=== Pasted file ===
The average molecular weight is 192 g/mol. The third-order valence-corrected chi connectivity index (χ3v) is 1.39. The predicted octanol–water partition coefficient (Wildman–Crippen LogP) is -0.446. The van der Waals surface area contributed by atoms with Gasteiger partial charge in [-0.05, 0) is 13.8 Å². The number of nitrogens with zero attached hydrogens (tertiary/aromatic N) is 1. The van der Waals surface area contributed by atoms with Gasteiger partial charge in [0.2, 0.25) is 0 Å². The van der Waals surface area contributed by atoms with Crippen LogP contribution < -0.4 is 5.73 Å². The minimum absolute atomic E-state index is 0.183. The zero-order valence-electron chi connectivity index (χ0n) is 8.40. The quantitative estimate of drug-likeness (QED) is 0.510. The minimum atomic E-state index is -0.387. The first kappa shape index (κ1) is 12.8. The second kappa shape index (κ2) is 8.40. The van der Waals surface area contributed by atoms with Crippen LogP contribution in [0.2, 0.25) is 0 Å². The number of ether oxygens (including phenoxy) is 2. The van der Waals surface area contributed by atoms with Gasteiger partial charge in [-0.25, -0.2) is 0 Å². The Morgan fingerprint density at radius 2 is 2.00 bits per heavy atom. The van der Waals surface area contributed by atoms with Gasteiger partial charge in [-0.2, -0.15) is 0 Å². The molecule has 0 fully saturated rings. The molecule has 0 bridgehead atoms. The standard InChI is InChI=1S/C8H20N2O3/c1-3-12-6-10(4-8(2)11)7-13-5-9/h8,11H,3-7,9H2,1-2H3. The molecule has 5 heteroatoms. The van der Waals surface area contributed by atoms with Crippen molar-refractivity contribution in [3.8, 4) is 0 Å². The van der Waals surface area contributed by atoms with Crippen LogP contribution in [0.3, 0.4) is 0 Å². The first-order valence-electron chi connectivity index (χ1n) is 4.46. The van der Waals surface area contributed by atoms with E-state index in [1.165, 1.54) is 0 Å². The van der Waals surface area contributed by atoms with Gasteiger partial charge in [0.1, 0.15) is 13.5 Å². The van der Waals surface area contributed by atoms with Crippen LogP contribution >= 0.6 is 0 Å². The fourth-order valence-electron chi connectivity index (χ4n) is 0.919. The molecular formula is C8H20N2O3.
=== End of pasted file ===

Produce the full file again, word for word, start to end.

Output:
The average molecular weight is 192 g/mol. The third-order valence-corrected chi connectivity index (χ3v) is 1.39. The predicted octanol–water partition coefficient (Wildman–Crippen LogP) is -0.446. The van der Waals surface area contributed by atoms with Gasteiger partial charge in [-0.05, 0) is 13.8 Å². The number of nitrogens with zero attached hydrogens (tertiary/aromatic N) is 1. The van der Waals surface area contributed by atoms with Gasteiger partial charge in [0.2, 0.25) is 0 Å². The van der Waals surface area contributed by atoms with Crippen LogP contribution < -0.4 is 5.73 Å². The minimum absolute atomic E-state index is 0.183. The zero-order valence-electron chi connectivity index (χ0n) is 8.40. The quantitative estimate of drug-likeness (QED) is 0.510. The minimum atomic E-state index is -0.387. The first kappa shape index (κ1) is 12.8. The second kappa shape index (κ2) is 8.40. The van der Waals surface area contributed by atoms with Crippen LogP contribution in [0.2, 0.25) is 0 Å². The number of ether oxygens (including phenoxy) is 2. The van der Waals surface area contributed by atoms with Gasteiger partial charge in [-0.25, -0.2) is 0 Å². The Morgan fingerprint density at radius 2 is 2.00 bits per heavy atom. The van der Waals surface area contributed by atoms with Gasteiger partial charge in [-0.2, -0.15) is 0 Å². The molecule has 0 fully saturated rings. The molecule has 0 bridgehead atoms. The standard InChI is InChI=1S/C8H20N2O3/c1-3-12-6-10(4-8(2)11)7-13-5-9/h8,11H,3-7,9H2,1-2H3. The molecule has 5 heteroatoms. The van der Waals surface area contributed by atoms with Crippen molar-refractivity contribution in [3.8, 4) is 0 Å². The van der Waals surface area contributed by atoms with Crippen LogP contribution in [0.3, 0.4) is 0 Å². The first-order valence-electron chi connectivity index (χ1n) is 4.46. The van der Waals surface area contributed by atoms with E-state index in [1.165, 1.54) is 0 Å². The van der Waals surface area contributed by atoms with Gasteiger partial charge in [0.1, 0.15) is 13.5 Å². The van der Waals surface area contributed by atoms with Crippen LogP contribution >= 0.6 is 0 Å². The fourth-order valence-electron chi connectivity index (χ4n) is 0.919. The molecular formula is C8H20N2O3.